(A and B) Plasma concentrations of glucagon and FABP4 were measured 30 min after propionate or pyruvate administration given 5 hours after food withdrawal (n = 8 male mice per group). All experiments were performed using either sodium propionate or sodium pyruvate (15 mmol/kg body weight) (N = 2). (C and D) Genetic deletion of the glucagon receptor in the liver (Gcgrfl/fl ΔLiver) or total genetic ablation of FABP4 protected mice from propionate-induced hyperglycemia as shown by blood glucose measurements (n = 4 male mice per group, n = 5 male mice per group, N = 2). (E) Tail vein injection of polyclonal antibody against FABP4 (0.2 mg/kg) resulted in an attenuated response to propionate as shown by blood glucose measurements (n = 4 male mice per group, N = 2). IgG, immunoglobulin G. (F) Reconstitution of circulating FABP4 using recombinant FABP4 (50 μg/kg) abolished the protective effect of Fabp4 genetic deficiency as shown by blood glucose measurements (n = 8 male mice per group). All results are reported as means ± SEM. Statistical differences between two groups were determined using unpaired two-tailed Student’s t test; responses to glucose tolerance tests between mice groups were compared using two-way ANOVA with Bonferroni post hoc analysis. *P < 0.05; **P < 0.005.

  • Fig. 3 The hormonal and metabolic effects of propionate are mediated by activation of the sympathetic nervous system.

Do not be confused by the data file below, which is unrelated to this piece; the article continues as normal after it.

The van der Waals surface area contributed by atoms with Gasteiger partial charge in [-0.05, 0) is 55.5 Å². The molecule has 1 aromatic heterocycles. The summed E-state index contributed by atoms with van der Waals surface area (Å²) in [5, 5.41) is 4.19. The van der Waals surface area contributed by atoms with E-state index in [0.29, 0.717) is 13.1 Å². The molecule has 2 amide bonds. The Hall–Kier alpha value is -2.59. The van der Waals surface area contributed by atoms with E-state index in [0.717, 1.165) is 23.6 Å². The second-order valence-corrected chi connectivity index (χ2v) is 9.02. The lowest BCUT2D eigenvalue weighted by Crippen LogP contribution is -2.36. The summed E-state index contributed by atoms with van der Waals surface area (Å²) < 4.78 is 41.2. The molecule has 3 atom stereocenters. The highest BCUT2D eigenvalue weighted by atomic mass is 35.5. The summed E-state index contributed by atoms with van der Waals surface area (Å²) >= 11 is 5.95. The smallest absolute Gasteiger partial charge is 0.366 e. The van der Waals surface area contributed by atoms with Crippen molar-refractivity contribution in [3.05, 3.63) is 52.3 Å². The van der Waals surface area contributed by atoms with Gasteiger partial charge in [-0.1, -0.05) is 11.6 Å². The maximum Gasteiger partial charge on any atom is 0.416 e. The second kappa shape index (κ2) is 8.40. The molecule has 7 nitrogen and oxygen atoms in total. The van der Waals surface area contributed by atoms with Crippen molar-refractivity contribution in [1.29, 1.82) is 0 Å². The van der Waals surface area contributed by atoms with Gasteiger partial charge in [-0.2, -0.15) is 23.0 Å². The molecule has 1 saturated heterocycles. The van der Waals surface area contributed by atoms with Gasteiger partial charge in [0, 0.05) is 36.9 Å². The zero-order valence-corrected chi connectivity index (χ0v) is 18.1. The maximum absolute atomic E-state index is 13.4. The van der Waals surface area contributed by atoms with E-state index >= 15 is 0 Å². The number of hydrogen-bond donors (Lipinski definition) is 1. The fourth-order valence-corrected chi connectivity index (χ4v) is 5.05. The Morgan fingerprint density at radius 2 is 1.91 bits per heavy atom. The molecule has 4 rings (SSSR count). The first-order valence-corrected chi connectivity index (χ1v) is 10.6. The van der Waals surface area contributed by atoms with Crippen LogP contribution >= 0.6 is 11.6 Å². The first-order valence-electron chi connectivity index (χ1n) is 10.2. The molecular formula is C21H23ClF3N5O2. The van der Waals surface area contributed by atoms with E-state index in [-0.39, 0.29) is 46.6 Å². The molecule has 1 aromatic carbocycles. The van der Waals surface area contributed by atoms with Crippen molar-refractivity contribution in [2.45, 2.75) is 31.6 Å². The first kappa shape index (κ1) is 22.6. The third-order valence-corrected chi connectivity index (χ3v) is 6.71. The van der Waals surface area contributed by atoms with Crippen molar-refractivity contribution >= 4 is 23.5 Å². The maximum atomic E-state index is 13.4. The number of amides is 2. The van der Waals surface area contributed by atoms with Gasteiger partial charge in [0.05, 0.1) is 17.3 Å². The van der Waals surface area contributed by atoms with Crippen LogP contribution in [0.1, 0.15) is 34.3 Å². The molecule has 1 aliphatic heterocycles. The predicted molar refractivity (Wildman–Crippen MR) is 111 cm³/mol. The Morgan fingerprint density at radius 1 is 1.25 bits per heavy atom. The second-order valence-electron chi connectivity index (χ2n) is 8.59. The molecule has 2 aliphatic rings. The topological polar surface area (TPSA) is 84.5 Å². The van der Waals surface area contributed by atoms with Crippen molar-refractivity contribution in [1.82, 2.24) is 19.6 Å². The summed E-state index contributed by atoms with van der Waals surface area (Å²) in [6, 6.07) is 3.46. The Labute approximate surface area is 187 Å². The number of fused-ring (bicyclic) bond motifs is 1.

(A) Glucagon secretion was measured in isolated pancreatic islets from three wild-type C57/B6 mice. Glucagon was measured in the culture medium at low- and high-glucose concentrations in the presence or absence of 1 mM propionate (n = 15 islets for glucagon production assay). (B) Western blot (IB) showing the amount of FABP4 secreted from mouse adipose tissue explants at the indicated concentrations of propionate. Forskolin was used as a positive control (representative blot of n = 3). (C) Differentiated Neuro2A cells were treated with propionate or KCl (10 mM final), and the change in plasma membrane potential was measured (n = 8 wells per treatment; repeated with three consecutive passages of cells). ns, not significant. (D) Norepinephrine measurements were taken 15 min after intraperitoneal injection of propionate (15 mmol/kg) or PBS. Hexamethonium (Hex; 20 mg/kg) or PBS were intraperitoneally injected 7 min before the injection of either propionate or PBS (n = 5 mice per group, N = 2). (E) Blockade of sympathetic nervous system activity with phentolamine (Phent; 1 mg/kg), hexamethonium (20 mg/kg), or both (Hex + Phent) before intraperitoneal injection of propionate (15 mmol/kg), inhibited propionate-induced hyperglycemia as shown by blood glucose measurements. (F) Glucagon and (G) FABP4 plasma concentrations were collected at 30 min after intraperitoneal injection of propionate or PBS as described in (E) (n = 5 mice per group; experiment was done once). All results are reported as means ± SEM. Islet glucagon secretion was compared using a two-way ANOVA statistical test, and there was no statistical difference between treatment groups. Statistical differences between three or more groups were compared using one-way ANOVA and Tukey post hoc analysis. Responses to a glucose tolerance test between mouse groups were compared using two-way ANOVA with Bonferroni post hoc analysis. *P < 0.05; **P < 0.005.